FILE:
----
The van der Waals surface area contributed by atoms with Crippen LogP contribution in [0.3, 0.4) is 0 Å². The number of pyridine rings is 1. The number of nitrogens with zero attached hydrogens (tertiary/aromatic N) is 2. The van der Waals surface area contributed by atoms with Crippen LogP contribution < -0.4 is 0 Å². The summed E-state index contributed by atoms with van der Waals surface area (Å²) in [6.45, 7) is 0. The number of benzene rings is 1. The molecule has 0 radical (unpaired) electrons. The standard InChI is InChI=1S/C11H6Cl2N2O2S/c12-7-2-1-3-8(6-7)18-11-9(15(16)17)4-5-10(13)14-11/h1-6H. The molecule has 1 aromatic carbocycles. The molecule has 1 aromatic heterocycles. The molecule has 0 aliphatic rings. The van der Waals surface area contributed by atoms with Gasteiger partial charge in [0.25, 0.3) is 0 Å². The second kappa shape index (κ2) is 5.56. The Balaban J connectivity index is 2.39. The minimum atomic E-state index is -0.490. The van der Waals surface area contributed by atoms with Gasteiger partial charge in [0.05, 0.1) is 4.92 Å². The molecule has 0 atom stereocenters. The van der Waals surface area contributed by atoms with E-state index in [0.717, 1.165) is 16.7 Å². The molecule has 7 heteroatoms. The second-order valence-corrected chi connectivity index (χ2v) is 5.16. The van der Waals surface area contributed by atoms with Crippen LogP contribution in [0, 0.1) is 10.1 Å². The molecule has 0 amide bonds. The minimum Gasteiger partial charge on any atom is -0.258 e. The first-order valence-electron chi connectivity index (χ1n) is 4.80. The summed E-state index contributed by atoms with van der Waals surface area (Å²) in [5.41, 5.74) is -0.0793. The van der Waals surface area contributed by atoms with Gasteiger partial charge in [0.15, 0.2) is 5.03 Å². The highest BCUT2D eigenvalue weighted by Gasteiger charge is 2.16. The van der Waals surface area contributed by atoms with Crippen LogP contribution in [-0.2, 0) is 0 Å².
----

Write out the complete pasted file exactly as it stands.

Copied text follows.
The van der Waals surface area contributed by atoms with Crippen LogP contribution in [0.3, 0.4) is 0 Å². The number of pyridine rings is 1. The number of nitrogens with zero attached hydrogens (tertiary/aromatic N) is 2. The van der Waals surface area contributed by atoms with Crippen LogP contribution < -0.4 is 0 Å². The summed E-state index contributed by atoms with van der Waals surface area (Å²) in [6.45, 7) is 0. The number of benzene rings is 1. The molecule has 0 radical (unpaired) electrons. The standard InChI is InChI=1S/C11H6Cl2N2O2S/c12-7-2-1-3-8(6-7)18-11-9(15(16)17)4-5-10(13)14-11/h1-6H. The molecule has 1 aromatic carbocycles. The molecule has 1 aromatic heterocycles. The molecule has 0 aliphatic rings. The van der Waals surface area contributed by atoms with Gasteiger partial charge in [0.25, 0.3) is 0 Å². The second kappa shape index (κ2) is 5.56. The Balaban J connectivity index is 2.39. The minimum atomic E-state index is -0.490. The van der Waals surface area contributed by atoms with Gasteiger partial charge in [0.05, 0.1) is 4.92 Å². The molecule has 0 atom stereocenters. The van der Waals surface area contributed by atoms with E-state index in [0.717, 1.165) is 16.7 Å². The molecule has 7 heteroatoms. The second-order valence-corrected chi connectivity index (χ2v) is 5.16. The van der Waals surface area contributed by atoms with Crippen LogP contribution in [0, 0.1) is 10.1 Å². The molecule has 0 amide bonds. The minimum Gasteiger partial charge on any atom is -0.258 e. The first-order valence-electron chi connectivity index (χ1n) is 4.80. The summed E-state index contributed by atoms with van der Waals surface area (Å²) in [5.41, 5.74) is -0.0793. The van der Waals surface area contributed by atoms with Gasteiger partial charge in [0.15, 0.2) is 5.03 Å². The highest BCUT2D eigenvalue weighted by Gasteiger charge is 2.16. The van der Waals surface area contributed by atoms with Crippen LogP contribution in [-0.2, 0) is 0 Å².